Millions of Iranians demonstrated against the United States and avowed our destruction. Shortly after, we learned that there is a confirmed Islamic threat that is likely to occur.
With all our might and power, why do we fail, as a nation, to preempt the anticipated attacks? The threats are real, as evidenced by Sept. 11. We know who and where our enemies are, and we know the countries that support and encourage them. I can't understand why we insist on remaining sitting ducks.
David Buckfire Farmington Hills
Fire will likely grow
I applaud the Free Press for its balanced look at President George W. Bush's plans to attack Iraq and others he doesn't like. As with Americans everywhere, I totally agree with his actions in Afghanistan.
Bush seems to have forgotten that before Sept. 11, he indicated to the world that we didn't need help from anyone. We were perfectly capable of handling every situation ourselves. After Sept. 11, he found he needed a coalition. Every government intelligence agency has told Bush that Iraq had no connection with what happened.
I am afraid he will turn the Bush fire in Afghanistan into a Mideast inferno that will engulf everyone, including Israel.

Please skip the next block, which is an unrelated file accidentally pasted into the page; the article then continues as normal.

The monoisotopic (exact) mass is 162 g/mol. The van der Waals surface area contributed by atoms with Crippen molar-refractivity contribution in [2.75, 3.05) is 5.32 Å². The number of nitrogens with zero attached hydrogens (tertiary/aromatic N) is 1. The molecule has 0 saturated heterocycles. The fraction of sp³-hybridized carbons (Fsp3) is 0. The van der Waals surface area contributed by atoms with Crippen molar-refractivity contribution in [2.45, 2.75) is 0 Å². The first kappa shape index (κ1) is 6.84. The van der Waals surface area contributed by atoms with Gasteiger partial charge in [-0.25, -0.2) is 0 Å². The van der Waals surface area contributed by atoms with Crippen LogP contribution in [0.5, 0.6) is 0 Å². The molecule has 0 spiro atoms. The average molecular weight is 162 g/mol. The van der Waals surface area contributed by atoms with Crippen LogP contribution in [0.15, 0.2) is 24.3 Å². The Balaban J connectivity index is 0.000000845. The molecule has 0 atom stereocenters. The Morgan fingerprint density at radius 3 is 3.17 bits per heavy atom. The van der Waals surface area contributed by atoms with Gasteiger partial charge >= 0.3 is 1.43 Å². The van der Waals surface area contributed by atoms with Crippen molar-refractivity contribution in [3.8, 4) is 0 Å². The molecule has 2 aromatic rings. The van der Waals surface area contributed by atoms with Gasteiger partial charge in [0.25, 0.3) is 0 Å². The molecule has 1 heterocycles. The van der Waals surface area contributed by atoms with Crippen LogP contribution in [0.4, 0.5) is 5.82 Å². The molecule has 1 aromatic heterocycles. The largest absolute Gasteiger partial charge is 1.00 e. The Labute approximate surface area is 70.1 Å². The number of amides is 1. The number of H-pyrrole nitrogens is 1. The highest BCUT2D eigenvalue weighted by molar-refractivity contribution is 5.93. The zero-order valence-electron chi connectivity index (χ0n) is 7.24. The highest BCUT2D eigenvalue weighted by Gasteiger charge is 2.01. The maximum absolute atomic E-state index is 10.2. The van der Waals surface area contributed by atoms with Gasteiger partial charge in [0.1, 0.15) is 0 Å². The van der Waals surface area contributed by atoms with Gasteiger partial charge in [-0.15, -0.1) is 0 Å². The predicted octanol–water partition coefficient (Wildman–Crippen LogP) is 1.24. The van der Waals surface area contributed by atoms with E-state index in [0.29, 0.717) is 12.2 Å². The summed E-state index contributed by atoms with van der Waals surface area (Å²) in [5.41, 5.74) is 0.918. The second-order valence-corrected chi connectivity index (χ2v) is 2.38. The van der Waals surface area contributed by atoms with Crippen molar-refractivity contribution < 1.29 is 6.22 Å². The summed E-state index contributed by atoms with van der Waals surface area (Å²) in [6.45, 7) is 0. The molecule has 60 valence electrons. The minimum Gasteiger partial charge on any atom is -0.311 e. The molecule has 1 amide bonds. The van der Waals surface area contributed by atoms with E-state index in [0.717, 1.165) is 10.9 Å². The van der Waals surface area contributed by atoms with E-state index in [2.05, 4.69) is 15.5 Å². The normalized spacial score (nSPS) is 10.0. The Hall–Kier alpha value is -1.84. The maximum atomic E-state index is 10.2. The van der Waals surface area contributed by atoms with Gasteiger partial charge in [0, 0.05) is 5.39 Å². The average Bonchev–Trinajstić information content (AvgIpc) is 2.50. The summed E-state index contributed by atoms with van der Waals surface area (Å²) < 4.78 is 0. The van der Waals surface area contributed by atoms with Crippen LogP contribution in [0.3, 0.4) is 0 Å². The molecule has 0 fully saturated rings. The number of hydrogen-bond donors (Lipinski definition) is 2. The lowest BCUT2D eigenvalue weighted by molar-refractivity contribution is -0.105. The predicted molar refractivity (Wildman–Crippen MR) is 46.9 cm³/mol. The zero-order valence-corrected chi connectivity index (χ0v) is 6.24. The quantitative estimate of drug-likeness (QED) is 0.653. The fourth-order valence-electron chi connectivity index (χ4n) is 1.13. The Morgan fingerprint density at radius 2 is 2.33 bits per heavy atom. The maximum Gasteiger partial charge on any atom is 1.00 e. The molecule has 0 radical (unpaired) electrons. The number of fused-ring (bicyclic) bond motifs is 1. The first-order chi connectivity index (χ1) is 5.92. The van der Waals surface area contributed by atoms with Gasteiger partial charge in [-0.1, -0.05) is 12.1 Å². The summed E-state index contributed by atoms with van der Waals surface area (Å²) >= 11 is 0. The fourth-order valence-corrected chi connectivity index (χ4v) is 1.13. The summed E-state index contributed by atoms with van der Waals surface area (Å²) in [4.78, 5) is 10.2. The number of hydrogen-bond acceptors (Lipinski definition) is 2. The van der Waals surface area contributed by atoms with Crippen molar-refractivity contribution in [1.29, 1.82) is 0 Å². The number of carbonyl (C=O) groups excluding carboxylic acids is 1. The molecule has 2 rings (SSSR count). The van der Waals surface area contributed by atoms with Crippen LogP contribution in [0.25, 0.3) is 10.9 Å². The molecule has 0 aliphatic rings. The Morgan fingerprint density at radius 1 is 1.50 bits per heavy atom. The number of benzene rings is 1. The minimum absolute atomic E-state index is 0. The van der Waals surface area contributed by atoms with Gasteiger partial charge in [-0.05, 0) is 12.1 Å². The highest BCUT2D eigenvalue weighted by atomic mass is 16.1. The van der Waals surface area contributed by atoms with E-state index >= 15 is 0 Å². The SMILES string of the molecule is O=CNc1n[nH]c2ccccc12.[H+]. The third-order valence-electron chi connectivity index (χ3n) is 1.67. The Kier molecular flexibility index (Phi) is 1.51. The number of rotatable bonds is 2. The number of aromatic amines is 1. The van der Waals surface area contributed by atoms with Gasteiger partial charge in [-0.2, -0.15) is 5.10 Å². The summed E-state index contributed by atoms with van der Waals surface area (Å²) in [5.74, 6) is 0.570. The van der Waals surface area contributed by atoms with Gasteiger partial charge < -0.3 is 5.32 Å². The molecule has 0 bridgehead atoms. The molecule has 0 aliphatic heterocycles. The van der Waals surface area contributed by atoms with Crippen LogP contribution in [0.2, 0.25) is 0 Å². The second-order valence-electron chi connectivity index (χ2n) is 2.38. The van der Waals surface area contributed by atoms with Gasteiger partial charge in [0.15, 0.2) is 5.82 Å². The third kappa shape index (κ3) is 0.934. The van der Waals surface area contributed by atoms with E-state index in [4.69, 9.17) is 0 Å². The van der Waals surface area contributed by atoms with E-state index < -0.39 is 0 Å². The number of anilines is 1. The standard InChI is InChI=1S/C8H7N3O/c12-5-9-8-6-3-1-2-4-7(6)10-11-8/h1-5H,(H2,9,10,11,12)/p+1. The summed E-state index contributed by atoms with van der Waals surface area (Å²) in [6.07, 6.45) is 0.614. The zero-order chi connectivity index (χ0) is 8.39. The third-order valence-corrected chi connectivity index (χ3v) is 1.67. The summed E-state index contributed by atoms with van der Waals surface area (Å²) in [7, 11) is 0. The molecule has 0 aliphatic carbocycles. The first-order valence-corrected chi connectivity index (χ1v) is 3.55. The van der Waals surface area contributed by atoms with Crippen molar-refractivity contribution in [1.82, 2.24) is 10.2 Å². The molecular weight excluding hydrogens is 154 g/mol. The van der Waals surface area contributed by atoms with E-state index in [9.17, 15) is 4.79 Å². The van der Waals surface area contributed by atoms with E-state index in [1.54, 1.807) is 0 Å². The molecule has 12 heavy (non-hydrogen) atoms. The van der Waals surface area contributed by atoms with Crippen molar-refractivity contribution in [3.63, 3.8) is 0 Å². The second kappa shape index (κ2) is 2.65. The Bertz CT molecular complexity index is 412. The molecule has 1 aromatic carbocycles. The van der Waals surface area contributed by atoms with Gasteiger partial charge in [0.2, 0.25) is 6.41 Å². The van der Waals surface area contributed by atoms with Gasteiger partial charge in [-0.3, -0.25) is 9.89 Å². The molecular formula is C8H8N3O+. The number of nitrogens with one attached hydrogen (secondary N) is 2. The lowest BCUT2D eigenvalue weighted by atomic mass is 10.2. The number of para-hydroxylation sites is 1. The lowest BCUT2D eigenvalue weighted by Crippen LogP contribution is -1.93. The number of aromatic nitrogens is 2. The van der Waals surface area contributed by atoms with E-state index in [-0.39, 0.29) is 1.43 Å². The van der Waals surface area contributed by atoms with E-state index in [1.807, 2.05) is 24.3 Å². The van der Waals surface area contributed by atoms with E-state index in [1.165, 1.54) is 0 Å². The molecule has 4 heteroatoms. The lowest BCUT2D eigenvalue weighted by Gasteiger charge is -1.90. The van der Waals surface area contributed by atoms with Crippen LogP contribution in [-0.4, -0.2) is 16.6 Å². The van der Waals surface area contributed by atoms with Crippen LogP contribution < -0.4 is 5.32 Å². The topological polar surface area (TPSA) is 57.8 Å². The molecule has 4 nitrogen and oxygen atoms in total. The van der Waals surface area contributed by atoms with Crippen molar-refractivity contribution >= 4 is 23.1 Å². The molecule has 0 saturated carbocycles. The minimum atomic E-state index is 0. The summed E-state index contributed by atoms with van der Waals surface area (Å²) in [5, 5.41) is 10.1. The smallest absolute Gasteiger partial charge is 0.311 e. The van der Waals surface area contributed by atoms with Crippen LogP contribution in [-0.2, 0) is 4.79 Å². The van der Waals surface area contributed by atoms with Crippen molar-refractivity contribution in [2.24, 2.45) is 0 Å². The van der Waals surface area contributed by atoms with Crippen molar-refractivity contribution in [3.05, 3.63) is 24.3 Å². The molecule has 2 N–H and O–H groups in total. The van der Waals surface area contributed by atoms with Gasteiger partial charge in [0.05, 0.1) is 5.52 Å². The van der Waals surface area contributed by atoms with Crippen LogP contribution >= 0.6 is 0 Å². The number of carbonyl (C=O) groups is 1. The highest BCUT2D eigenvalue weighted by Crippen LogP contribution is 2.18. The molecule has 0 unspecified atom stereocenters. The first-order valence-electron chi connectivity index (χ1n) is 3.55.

John J. McGinty Detroit
President George W. Bush has promised us that he will root out evil and destroy it. This is a futile task at best.
Some 600 years ago, the great poet Chaucer, in his "Canterbury Tales," had a despicable cleric tell a tale of three youths who make a compact to seek out death with the intention of destroying it. These three indeed find and destroy death, but with catastrophic results.
Chaucer's is a cautionary fable with modern implications. Our president would be wise to familiarize himself with the story.
Theodore D. Kazanis Birmingham
President George W. Bush issued a warning to the nations of Iran, Iraq and North Korea for their alleged sponsorship of terror. He forgot to include our oil friends in Saudi Arabia, many who have been known to redirect some of the billions of dollars we give them annually for their oil to terrorist groups.
Were not most of the terrorists of Sept. 11 Saudi citizens? Shouldn't the Saudis also be warned, or is the president afraid of upsetting them in any way that may threaten the supply of cheap oil coming to us?
The president, in his State of the Union address, mentioned briefly the need to conserve energy and to find more efficient technologies in order to become more energy self-sufficient. He needs to translate this idea into an energy policy that emphasizes clean alternative sources and more efficient technologies. He could start by increasing the fuel efficiency standards for cars and trucks by several miles per gallon.
The American people should demand this, as well as make personal efforts to conserve energy. The sooner we overcome our addiction to fossil fuels the more secure we will all be. Take a strike against terrorism and pollution at the same time by conserving.
Thaddeus J. Hejka Canton